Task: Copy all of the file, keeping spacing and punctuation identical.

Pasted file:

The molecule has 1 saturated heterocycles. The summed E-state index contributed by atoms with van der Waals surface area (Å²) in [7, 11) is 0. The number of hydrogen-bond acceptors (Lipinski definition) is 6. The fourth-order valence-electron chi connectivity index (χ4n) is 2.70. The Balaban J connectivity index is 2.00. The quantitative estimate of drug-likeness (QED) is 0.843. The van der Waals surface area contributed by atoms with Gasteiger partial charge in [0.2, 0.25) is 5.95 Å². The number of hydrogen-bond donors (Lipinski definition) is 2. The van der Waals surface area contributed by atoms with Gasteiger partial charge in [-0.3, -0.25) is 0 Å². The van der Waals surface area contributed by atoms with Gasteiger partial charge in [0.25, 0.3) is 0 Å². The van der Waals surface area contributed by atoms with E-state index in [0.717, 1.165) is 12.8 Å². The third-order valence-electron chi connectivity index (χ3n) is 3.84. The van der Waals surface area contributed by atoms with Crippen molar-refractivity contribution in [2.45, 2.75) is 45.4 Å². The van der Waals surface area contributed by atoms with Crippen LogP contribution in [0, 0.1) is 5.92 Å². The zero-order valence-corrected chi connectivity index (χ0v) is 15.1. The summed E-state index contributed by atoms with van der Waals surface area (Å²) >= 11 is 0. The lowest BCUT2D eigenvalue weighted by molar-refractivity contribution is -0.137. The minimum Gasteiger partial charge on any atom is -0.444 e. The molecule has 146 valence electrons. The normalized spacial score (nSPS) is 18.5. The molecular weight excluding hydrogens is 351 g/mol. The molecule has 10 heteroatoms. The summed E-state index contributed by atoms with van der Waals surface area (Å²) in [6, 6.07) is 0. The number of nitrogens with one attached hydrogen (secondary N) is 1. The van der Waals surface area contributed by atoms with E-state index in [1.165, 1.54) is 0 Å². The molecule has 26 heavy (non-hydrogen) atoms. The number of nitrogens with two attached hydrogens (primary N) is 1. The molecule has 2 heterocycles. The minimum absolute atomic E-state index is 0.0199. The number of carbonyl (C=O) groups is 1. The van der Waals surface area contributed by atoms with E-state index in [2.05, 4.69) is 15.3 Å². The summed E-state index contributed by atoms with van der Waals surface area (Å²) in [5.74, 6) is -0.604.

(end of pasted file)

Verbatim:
The molecule has 1 saturated heterocycles. The summed E-state index contributed by atoms with van der Waals surface area (Å²) in [7, 11) is 0. The number of hydrogen-bond acceptors (Lipinski definition) is 6. The fourth-order valence-electron chi connectivity index (χ4n) is 2.70. The Balaban J connectivity index is 2.00. The quantitative estimate of drug-likeness (QED) is 0.843. The van der Waals surface area contributed by atoms with Gasteiger partial charge in [0.2, 0.25) is 5.95 Å². The number of hydrogen-bond donors (Lipinski definition) is 2. The van der Waals surface area contributed by atoms with Gasteiger partial charge in [-0.3, -0.25) is 0 Å². The van der Waals surface area contributed by atoms with Gasteiger partial charge in [0.25, 0.3) is 0 Å². The van der Waals surface area contributed by atoms with E-state index in [0.717, 1.165) is 12.8 Å². The third-order valence-electron chi connectivity index (χ3n) is 3.84. The van der Waals surface area contributed by atoms with Crippen molar-refractivity contribution in [2.45, 2.75) is 45.4 Å². The van der Waals surface area contributed by atoms with Crippen LogP contribution in [0, 0.1) is 5.92 Å². The zero-order valence-corrected chi connectivity index (χ0v) is 15.1. The summed E-state index contributed by atoms with van der Waals surface area (Å²) >= 11 is 0. The lowest BCUT2D eigenvalue weighted by molar-refractivity contribution is -0.137. The minimum Gasteiger partial charge on any atom is -0.444 e. The molecule has 146 valence electrons. The normalized spacial score (nSPS) is 18.5. The molecular weight excluding hydrogens is 351 g/mol. The molecule has 10 heteroatoms. The summed E-state index contributed by atoms with van der Waals surface area (Å²) in [6, 6.07) is 0. The number of nitrogens with one attached hydrogen (secondary N) is 1. The van der Waals surface area contributed by atoms with E-state index in [1.165, 1.54) is 0 Å². The molecule has 26 heavy (non-hydrogen) atoms. The number of nitrogens with two attached hydrogens (primary N) is 1. The molecule has 2 heterocycles. The minimum absolute atomic E-state index is 0.0199. The number of carbonyl (C=O) groups is 1. The van der Waals surface area contributed by atoms with E-state index in [2.05, 4.69) is 15.3 Å². The summed E-state index contributed by atoms with van der Waals surface area (Å²) in [5.74, 6) is -0.604.